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Unified Network Services for Cloud Service Providers

Services from the Cloud
Services from the cloud offer cost and efficiency benefits to businesses, but until now many customers have been hesitant to buy cloud services, especially for mission-critical business applications, because of concerns about security, performance, and availability. Cloud service providers need to address these concerns by offering network services for applications hosted in the cloud. Cloud service providers can use their data center and IP NGN assets to deliver these services, however, they need a new service delivery model offering the scalability, flexibility, and multi-tenant capabilities needed for cloud service delivery. Delivering cloud services requires efficiency and agility in the data center where applications are hosted. To support on-demand delivery of cloud services, network and computing infrastructures need to be virtualization aware, especially for services that increase the availability and performance of applications.

The Cisco Solution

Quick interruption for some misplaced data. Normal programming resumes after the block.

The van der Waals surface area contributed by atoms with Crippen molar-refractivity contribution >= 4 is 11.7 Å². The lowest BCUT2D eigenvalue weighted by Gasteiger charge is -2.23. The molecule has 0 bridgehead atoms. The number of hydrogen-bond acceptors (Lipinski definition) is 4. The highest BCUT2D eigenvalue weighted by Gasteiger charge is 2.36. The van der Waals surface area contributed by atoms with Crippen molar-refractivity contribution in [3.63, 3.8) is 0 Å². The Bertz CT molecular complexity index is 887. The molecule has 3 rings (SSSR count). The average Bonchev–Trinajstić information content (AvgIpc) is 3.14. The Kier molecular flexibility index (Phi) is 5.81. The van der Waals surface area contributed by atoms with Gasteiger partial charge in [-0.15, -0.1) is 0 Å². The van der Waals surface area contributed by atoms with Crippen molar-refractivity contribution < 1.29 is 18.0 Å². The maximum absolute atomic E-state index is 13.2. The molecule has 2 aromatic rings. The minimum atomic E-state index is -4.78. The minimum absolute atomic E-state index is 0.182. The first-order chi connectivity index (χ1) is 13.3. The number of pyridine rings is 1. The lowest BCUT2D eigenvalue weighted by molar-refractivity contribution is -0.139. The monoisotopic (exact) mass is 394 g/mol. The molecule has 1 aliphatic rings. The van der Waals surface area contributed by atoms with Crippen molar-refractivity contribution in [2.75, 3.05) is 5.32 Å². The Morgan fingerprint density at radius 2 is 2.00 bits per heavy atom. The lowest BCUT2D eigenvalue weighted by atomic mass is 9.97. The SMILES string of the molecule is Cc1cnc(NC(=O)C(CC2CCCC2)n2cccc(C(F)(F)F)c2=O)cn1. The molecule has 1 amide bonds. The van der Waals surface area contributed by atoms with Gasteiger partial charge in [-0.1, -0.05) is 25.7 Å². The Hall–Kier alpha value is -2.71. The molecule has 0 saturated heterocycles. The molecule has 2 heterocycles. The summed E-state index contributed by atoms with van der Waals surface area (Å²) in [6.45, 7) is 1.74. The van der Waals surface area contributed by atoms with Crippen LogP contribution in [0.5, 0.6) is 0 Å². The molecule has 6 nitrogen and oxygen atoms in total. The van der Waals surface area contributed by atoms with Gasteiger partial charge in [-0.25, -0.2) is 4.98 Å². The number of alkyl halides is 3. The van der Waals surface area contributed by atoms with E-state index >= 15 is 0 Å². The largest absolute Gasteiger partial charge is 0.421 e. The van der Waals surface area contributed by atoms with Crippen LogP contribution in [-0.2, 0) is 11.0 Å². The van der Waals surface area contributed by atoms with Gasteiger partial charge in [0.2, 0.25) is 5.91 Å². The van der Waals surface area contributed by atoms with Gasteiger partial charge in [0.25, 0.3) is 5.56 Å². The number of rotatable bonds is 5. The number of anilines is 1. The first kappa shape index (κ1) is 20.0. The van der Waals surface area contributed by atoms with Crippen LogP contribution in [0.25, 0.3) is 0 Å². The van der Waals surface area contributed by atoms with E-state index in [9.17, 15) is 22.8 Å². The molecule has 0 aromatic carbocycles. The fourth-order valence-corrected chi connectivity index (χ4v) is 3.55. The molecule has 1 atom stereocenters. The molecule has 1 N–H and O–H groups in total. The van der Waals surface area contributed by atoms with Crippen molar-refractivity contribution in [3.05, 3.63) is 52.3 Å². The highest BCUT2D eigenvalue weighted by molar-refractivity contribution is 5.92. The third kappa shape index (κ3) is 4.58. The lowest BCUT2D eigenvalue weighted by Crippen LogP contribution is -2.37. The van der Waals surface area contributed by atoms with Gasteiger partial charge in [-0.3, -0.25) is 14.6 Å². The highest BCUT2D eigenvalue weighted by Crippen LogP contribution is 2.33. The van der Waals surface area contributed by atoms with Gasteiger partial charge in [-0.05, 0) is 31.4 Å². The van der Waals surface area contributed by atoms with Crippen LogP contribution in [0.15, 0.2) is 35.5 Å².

To meet this need Cisco is delivering virtualized versions of network services appliances as a part of our network services solution. The Cisco® Unified Network Services (UNS) solution presents a new opportunity for cloud service providers to offer security and performance services as well as reporting and monitoring for virtualized applications and other infrastructure services such as BC/DR, VDI or Hosted Communications. Cisco UNS uses a platform based on the Cisco Unified Computing System (UCS) and Cisco Nexus® 1000V Series Switch to increase the scale and flexibility of cloud-based services and to help ensure availability and workload mobility. The Cisco UNS solution lowers the cost of deployment and enables rapid provisioning by removing the need for physical versions of these products and the requirement for racking and stacking, and power and cooling.

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Is “5 years” the new decade for Data Center and Cloud?

Yesterday Google announced a change in their executive leadership. There is much speculation about why it happened, but the immediate consensus is that it was focused on driving change faster within the company. That may be right or it may be wrong. Every company goes through some executive changes over time, but the more interesting area to explore is how this fit into a broader “industry timeline” perspective.